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Democracy and government secrets are at odds with each other. Keeping secrets and accessing the secrets of others is a way to gain power. And while we want our government to gain power over people that seek to harm us, we do not want them to have power over the innocent citizen they answer to.

The solution is transparency. The NSA must make a monthly copy of all the data and software from their systems and make it available to the public 2 years later. 2 years gives the NSA and our government time to take advantage of their secrets. And then it gives the people a chance to scrutinize the NSA’s choices.

Q: Won’t this reveal everyone’s deepest, darkest secrets? I don’t want my emails to be made public!

A: I suggest a one-time purge be allowed when we implement this policy for the first time. After that, if the information shouldn’t be made public in 2 years, the NSA shouldn’t collect it.

Q: Won’t this greatly reduce the NSA efficacy? The terrorists will know all of our techniques and be able to protect themselves against them!

A: Most people and organizations, even knowing everything the NSA can and does do to monitor their communication, would still find it difficult and uneconomic to protect themselves against NSA monitoring. These days, even after serious software security bugs are found, fixed, and discussed publicly, many computers remain unpatched and vulnerable to the bugs years later.

Q: Ok, so maybe your average terrorist won’t be able to hide from the NSA, but what about China, Russia, industrial spies, and other sophisticated adversaries?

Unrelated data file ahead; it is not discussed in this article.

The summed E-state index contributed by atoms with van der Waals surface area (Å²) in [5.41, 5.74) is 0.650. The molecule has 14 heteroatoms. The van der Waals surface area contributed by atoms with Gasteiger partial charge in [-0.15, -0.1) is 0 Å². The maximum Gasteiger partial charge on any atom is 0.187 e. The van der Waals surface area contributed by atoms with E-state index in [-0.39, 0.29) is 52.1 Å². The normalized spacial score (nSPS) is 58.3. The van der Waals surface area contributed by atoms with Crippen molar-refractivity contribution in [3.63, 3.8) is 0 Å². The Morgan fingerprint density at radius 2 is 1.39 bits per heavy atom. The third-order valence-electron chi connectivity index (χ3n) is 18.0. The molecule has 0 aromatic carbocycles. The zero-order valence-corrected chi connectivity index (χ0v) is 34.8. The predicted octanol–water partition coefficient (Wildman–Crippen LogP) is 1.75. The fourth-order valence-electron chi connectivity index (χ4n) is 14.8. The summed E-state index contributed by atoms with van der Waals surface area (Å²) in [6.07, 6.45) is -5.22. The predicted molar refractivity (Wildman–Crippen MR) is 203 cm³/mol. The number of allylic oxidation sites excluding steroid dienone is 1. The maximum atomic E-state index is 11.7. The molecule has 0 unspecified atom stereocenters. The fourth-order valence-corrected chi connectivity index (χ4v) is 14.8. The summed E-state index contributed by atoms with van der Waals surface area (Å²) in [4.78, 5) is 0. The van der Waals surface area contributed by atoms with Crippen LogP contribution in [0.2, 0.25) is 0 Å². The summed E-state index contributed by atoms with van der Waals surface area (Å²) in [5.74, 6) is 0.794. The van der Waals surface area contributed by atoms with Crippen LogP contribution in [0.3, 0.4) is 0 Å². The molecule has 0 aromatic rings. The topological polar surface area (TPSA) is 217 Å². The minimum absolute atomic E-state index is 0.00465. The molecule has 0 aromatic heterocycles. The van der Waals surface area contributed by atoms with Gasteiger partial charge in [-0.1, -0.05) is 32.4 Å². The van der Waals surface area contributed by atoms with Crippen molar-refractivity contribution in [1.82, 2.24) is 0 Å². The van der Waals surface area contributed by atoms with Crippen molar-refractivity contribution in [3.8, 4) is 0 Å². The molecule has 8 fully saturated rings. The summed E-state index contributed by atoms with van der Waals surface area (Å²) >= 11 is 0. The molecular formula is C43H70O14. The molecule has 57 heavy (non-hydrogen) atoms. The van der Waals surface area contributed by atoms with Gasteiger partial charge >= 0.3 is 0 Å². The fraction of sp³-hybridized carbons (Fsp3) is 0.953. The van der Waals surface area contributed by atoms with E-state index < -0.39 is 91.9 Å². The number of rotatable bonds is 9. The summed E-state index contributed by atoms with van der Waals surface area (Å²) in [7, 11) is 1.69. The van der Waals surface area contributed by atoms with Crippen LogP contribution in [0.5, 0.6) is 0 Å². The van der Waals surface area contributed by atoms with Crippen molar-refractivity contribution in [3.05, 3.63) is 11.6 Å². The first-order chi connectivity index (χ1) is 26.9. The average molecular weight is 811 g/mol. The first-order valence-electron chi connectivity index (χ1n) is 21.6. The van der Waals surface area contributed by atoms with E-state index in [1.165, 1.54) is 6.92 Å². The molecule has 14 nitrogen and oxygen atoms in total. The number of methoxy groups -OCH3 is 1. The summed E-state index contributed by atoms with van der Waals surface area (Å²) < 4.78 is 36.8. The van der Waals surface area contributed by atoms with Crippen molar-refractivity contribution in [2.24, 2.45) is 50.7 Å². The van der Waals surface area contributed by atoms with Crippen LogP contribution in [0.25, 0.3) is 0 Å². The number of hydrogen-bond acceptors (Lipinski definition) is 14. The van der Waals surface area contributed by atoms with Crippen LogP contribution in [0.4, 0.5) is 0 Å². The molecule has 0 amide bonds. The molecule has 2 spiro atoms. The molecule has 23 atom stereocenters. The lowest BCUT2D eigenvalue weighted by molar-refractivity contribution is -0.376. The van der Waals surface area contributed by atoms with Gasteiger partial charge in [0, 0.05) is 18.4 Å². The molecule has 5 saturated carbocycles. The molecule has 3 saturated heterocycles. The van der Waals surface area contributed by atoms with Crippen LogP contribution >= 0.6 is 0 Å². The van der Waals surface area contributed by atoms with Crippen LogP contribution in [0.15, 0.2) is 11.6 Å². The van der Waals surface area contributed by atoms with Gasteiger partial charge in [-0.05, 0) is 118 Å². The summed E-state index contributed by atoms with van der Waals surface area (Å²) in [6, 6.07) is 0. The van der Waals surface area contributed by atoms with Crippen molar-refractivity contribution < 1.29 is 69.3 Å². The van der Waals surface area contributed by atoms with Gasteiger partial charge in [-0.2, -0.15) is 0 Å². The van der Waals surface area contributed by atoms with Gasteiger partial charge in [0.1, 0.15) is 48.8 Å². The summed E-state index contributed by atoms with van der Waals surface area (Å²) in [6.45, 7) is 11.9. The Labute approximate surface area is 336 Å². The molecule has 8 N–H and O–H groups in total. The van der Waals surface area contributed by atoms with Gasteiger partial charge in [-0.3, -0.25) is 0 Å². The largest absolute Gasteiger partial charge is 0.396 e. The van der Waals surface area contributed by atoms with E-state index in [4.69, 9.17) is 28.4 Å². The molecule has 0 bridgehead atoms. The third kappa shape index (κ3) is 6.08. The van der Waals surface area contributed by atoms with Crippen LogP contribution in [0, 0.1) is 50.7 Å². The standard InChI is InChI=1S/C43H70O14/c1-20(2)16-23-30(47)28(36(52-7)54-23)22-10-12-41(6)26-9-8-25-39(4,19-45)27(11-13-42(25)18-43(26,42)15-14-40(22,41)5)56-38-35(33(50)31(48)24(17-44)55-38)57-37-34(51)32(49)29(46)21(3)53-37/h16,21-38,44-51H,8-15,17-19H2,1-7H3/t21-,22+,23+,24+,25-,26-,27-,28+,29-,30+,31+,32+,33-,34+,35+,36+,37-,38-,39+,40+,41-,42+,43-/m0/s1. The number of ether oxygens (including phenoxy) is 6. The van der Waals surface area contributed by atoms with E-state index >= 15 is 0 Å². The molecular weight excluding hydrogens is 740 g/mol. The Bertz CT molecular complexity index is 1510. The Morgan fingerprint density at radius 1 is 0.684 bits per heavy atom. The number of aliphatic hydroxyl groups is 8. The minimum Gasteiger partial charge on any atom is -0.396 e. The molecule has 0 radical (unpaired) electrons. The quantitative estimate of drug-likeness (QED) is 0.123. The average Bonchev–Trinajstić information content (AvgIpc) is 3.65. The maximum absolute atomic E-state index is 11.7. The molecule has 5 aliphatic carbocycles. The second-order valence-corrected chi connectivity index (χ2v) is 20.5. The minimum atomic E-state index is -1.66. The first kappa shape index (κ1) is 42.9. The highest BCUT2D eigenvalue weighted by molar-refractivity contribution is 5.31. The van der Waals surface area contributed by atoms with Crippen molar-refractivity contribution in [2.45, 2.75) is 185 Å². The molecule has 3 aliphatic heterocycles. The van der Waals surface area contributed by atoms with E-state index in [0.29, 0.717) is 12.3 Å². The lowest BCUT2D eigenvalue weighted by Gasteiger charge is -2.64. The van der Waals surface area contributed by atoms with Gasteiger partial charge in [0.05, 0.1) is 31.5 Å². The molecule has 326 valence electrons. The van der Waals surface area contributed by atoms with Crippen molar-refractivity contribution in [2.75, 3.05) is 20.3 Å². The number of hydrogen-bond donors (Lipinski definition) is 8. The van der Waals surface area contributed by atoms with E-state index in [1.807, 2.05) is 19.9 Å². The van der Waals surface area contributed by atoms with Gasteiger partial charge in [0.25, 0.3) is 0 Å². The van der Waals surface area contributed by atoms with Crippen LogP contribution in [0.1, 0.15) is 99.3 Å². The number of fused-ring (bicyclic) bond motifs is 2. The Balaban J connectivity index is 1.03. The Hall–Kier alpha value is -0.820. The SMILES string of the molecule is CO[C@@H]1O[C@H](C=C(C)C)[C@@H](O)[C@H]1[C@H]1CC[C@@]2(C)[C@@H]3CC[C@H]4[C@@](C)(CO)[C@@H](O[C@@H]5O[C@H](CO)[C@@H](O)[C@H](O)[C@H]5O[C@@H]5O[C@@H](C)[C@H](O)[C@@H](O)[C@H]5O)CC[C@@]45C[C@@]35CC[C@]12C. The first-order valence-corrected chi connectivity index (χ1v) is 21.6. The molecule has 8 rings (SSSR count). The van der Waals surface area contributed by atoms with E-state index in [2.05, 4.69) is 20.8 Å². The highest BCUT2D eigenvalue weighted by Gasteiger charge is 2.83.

A: This will make it harder to succeed against sophisticated adversaries. Let’s say, for the sake of argument, that the NSA will be 75% less effective against them. We’ll have the choice to increase the NSA’s budget to compensate or accept a reduced capability. That said, I suspect that the NSA would eventually get better at operating within the new constraints and the performance gap would lessen over time.

Q: I have a better idea, why not make them 75% more effective by leaving them alone?

A: Our greatest innovation and asset is the liberty our founders and soldiers fought and died to protect. The NSA’s mission is to help protect us through signals intelligence, not only our physical persons but also our liberty–some would say liberty comes first. Just as we increase the cost of criminal justice by treating the accused as innocent until proven guilty and enforcing rules of evidence, our liberty will be better protected by limiting our government’s ability to abuse secrecy.

Q: Won’t China, etc. use the NSA techniques against us, our government and our companies?

A: Yes. Authoritarian and criminal organizations operate with some advantages because they are less constrained by laws, cultures, and institutions designed to protect their citizens’ freedom. Others will use the NSAs tools in industrial and state espionage. But, operating under these new constraints, I suspect the NSA will become a big source and advocate of fixes for security bugs, and many security-minded software makers will take advantage of the NSA’s knowledge to fix their bugs and improve security, limiting the utility of the NSA’s 2-year-old exploits. Those software makers and users that aren’t security-minded won’t patch their bugs, but they already don’t.